Artist conception of Kepler-22b, a planet known to comfortably circle in the habitable zone of a sun-like star. Image credit: NASA/Ames/JPL-Caltech
The Kepler Mission built for NASA is revolutionizing our understanding exoplanets. Kepler is searching for Earth-size planets in the habitable zone -- the region in a planetary system where liquid water could exist on the surface of an orbiting planet – around sun-like stars in our galaxy.
During its three years on orbit, Kepler has discovered:
- Over 2,300 planetary candidates
- Over 400 multi-planet systems
- The first small planet in the habitable zone (Kepler-22b)
- Two Earth-sized planets in the habitable zones around their stars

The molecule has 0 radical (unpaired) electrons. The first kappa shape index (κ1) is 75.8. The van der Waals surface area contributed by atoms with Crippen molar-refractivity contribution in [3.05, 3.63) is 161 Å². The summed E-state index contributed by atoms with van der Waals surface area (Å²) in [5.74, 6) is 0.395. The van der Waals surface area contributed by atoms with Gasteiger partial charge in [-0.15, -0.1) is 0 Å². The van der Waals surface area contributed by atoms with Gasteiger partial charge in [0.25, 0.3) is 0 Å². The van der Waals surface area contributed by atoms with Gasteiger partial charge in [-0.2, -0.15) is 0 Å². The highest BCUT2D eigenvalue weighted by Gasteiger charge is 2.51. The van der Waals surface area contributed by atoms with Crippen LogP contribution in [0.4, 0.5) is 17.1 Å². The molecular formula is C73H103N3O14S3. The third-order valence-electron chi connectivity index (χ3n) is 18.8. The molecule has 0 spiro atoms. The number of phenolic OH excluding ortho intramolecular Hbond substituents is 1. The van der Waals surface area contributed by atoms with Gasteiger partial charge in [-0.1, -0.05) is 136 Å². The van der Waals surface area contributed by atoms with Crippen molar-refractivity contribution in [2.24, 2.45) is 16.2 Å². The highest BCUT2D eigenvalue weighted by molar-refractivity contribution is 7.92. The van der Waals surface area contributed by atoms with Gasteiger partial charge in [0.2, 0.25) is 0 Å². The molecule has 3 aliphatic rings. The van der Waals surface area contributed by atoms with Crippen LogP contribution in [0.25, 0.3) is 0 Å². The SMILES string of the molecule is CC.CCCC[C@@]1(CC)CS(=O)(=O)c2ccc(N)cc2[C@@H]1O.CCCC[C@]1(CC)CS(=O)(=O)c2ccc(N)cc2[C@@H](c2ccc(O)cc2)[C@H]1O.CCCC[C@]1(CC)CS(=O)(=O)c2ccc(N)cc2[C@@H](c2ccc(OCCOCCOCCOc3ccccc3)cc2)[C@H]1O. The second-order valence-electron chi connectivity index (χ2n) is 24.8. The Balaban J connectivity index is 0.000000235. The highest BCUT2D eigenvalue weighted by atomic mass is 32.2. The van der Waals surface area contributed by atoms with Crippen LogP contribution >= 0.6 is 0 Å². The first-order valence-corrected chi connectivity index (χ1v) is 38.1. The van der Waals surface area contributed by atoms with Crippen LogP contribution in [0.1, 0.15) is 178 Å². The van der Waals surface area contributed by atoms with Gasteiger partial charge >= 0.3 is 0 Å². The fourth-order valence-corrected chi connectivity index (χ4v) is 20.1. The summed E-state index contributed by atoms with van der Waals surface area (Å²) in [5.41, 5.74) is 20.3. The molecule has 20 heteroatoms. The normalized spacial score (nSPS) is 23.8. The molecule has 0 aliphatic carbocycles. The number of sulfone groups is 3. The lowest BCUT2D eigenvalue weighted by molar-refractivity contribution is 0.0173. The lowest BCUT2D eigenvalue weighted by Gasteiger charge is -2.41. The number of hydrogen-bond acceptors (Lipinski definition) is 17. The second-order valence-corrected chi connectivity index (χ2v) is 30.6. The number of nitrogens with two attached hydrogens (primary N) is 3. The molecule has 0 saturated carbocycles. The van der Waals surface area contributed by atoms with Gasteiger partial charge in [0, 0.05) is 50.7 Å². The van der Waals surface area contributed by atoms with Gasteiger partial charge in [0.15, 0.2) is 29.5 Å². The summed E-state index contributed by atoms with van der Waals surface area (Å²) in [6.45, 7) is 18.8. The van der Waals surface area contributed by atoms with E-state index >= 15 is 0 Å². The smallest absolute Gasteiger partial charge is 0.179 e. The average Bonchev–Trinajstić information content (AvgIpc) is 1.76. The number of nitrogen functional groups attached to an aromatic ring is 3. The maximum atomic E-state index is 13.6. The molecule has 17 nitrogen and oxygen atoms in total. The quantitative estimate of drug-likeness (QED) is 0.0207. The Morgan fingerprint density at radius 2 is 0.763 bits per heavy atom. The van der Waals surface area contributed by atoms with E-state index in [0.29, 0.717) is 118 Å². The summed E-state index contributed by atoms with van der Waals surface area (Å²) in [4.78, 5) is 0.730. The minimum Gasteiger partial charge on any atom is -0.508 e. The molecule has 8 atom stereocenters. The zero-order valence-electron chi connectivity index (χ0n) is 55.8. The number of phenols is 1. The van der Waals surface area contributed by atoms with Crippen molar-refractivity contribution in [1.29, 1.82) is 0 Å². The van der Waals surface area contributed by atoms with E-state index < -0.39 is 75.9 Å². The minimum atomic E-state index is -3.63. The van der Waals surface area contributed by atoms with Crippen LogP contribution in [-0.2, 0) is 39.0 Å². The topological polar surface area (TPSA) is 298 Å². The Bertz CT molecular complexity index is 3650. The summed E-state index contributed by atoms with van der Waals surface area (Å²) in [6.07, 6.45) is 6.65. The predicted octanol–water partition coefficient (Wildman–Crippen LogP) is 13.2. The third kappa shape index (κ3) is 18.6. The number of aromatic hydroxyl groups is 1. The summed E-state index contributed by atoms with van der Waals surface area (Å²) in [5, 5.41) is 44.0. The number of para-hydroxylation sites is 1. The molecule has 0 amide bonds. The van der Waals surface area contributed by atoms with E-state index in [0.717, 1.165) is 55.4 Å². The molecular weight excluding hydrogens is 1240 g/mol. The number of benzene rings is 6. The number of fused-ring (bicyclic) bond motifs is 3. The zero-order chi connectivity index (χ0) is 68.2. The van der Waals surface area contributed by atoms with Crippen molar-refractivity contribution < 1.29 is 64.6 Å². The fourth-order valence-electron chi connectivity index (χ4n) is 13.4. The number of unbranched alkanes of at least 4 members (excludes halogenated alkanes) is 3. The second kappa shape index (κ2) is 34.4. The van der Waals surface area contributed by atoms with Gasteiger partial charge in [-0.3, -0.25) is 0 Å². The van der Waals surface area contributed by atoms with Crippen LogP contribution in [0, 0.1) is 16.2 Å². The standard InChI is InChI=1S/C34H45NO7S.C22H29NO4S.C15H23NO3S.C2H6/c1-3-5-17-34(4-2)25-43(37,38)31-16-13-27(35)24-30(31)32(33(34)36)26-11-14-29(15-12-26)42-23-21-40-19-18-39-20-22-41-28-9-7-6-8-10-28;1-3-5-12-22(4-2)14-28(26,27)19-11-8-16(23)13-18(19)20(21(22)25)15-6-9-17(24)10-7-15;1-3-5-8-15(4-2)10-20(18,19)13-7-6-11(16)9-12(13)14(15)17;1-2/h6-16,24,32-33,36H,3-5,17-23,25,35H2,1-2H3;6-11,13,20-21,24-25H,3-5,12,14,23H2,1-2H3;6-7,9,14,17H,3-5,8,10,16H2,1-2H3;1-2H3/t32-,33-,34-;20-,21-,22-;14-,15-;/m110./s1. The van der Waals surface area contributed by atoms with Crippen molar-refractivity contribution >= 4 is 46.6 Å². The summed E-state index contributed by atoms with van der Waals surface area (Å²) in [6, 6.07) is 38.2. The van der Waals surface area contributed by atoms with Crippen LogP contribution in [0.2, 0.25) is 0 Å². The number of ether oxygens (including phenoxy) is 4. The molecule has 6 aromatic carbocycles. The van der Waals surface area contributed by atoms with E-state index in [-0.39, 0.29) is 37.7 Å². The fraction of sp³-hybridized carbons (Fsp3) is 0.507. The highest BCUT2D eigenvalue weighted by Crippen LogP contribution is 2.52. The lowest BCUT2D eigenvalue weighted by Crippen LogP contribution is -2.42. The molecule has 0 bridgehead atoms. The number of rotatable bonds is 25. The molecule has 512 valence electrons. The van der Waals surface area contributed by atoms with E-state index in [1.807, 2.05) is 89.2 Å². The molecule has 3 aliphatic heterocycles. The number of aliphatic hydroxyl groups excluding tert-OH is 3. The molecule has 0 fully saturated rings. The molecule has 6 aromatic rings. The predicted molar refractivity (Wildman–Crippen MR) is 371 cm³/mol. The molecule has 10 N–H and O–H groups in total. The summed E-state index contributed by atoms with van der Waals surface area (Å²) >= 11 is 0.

- The smallest exoplanets ever detected (KOI-961.01, KOI-961.02, KOI-961.03)
- Three worlds (Kepler-16b, Kepler-34b, Kepler-35b) that orbit around two stars, establishing a new class of planetary system
Launched in March 2009, the Kepler photometer identifies planet candidates by continuously measuring the tiny change in brightness of more than 150,000 stars to detect when a planet transits the face of the star. The size of the planet can be derived from these periodic dips in brightness.
Ball Aerospace is the mission prime contractor, which includes responsibility for the photometer, spacecraft, system integration and testing for the Discovery Class mission.
Ball Aerospace employed its instrument expertise from successes such as Hubble Space Telescope in the photometer for Kepler and the spacecraft design used in Deep Impact for providing power, communications and telescope pointing.